🔬 RNA-guided system in animals shows promise for human genome editing

🔬 RNA-guided system in animals shows promise for human genome editing

Bacteria use a "scissors" system called CRISPR-Cas against viruses, and scientists have now discovered that complex cells, like ours, have a similar tool too.

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  • New programmable RNA-guided system, based on a protein called Fanzor, discovered in eukaryotes.
  • Bacteria use a "scissors" system called CRISPR-Cas against viruses, and scientists have now discovered that complex cells, like ours, have a similar tool too.
  • Fanzor systems could be more easily delivered to cells than CRISPR-Cas systems.

Unveiling the new gene editing mechanism

Dr. Feng Zhang's team, renowned for its contributions to the CRISPR research field, recently unveiled the first RNA-guided system in eukaryotes. This could have a significant impact on the future of human genome editing.

Published in Nature, the research reveals how Fanzor proteins target DNA using RNA guides. They've shown Fanzor's potential to edit the human genome more precisely. This compact system might be better suited for therapeutic use compared to existing CRISPR-Cas systems.

While CRISPR-Cas was first identified in simpler organisms, Zhang and his team have proven the existence of RNA-guided DNA-cutting mechanisms in eukaryotes—organisms that comprise fungi, plants, and animals.

“This new system is another way to make precise changes in human cells, complementing the genome editing tools we already have,” Zhang notes.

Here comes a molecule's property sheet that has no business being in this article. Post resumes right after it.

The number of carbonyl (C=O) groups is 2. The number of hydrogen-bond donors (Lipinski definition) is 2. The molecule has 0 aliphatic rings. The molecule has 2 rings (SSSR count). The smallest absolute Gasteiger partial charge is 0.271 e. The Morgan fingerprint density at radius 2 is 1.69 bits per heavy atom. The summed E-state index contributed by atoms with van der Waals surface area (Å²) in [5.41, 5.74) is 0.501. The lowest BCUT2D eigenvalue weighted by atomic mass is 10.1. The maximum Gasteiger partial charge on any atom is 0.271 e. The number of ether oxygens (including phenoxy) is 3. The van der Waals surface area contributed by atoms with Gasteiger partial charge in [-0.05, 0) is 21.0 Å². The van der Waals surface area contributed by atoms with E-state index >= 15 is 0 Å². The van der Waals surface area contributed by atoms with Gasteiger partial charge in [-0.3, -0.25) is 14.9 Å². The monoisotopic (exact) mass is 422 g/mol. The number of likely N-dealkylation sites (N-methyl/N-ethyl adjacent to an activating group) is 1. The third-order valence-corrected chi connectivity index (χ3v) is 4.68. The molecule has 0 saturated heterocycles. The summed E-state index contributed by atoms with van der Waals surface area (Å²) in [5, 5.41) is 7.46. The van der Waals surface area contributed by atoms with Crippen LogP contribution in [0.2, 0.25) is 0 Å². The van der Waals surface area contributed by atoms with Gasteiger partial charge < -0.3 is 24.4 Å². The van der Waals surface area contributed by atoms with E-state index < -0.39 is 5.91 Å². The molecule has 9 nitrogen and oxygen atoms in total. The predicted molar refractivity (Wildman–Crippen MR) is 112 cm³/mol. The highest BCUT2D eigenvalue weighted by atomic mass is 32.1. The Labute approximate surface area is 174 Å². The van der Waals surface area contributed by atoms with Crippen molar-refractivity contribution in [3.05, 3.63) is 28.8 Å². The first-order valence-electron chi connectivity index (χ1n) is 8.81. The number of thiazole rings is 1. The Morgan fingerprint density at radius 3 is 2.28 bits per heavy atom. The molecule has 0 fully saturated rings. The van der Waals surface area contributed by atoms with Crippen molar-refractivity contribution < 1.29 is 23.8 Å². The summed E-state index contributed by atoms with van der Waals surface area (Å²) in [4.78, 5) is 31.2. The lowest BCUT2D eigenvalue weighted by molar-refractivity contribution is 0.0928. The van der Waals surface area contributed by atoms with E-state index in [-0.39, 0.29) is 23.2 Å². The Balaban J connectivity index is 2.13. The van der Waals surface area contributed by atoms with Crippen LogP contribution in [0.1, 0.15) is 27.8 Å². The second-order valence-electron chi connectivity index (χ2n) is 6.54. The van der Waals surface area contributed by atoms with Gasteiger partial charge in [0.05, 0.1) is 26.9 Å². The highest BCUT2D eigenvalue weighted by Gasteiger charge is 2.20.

Dr. Feng Zhang. Credit: Justin Knight, McGovern Institute

The discovery explained

  • Natural Defense: Just like our immune system helps us fight off infections, bacteria have a system called CRISPR-Cas to defend against viruses. It uses these "scissors" to cut up invading viral DNA.
  • New Discovery in Eukaryotes: Scientists knew that bacteria had these "scissors", but they weren't sure if more complex cells (like human cells) had them too. Know we now that yes, more complex cells also have a similar tool.
  • Genetic Engineering: Knowing about these "scissors" is exciting because they can be used as tools to edit genes. Imagine being able to correct faulty genes that cause diseases.
  • Everywhere in Life: The findings suggest that these RNA-guided "scissors" are so essential that they exist in all forms of life, from tiny bacteria to humans.

From bacteria to complex life forms

Understanding the domains of life has been a core goal for the Zhang lab. Their mission is to develop genetic medicines targeting specific genes and processes. They previously discovered RNA-programmable systems in prokaryotes called OMEGAs. This led to a hunch that Fanzor enzymes in eukaryotes might also employ RNA-guided mechanisms.

Credit: Courtesy of the Zhang lab, Broad Institute of MIT and Harvard/McGovern Institute for Brain Research at MIT.

Unlike CRISPR proteins, Fanzor enzymes are encoded within the eukaryotic genome's "jumping" genes or transposable elements. This suggests that these genes have migrated between bacteria and eukaryotes over time.

The potential of Fanzor as a genome editing tool has been demonstrated in human cells. And while initially less efficient than CRISPR-Cas systems, the researchers have made advancements to increase its activity tenfold. One major advantage is that Fanzor does not cause "collateral activity," reducing the chances of unwanted genetic edits.

Nature's vast toolbox

Zhang's team believes that this discovery might be the tip of the iceberg.

"Nature is amazing. There’s so much diversity,” Zhang says, hinting at the possibility of even more RNA-programmable systems yet to be discovered.

This research has opened a new frontier for genome editing. While CRISPR remains a powerful tool, the discovery of Fanzor and its potential offers an alternative path, including more straightforward delivery to cells.

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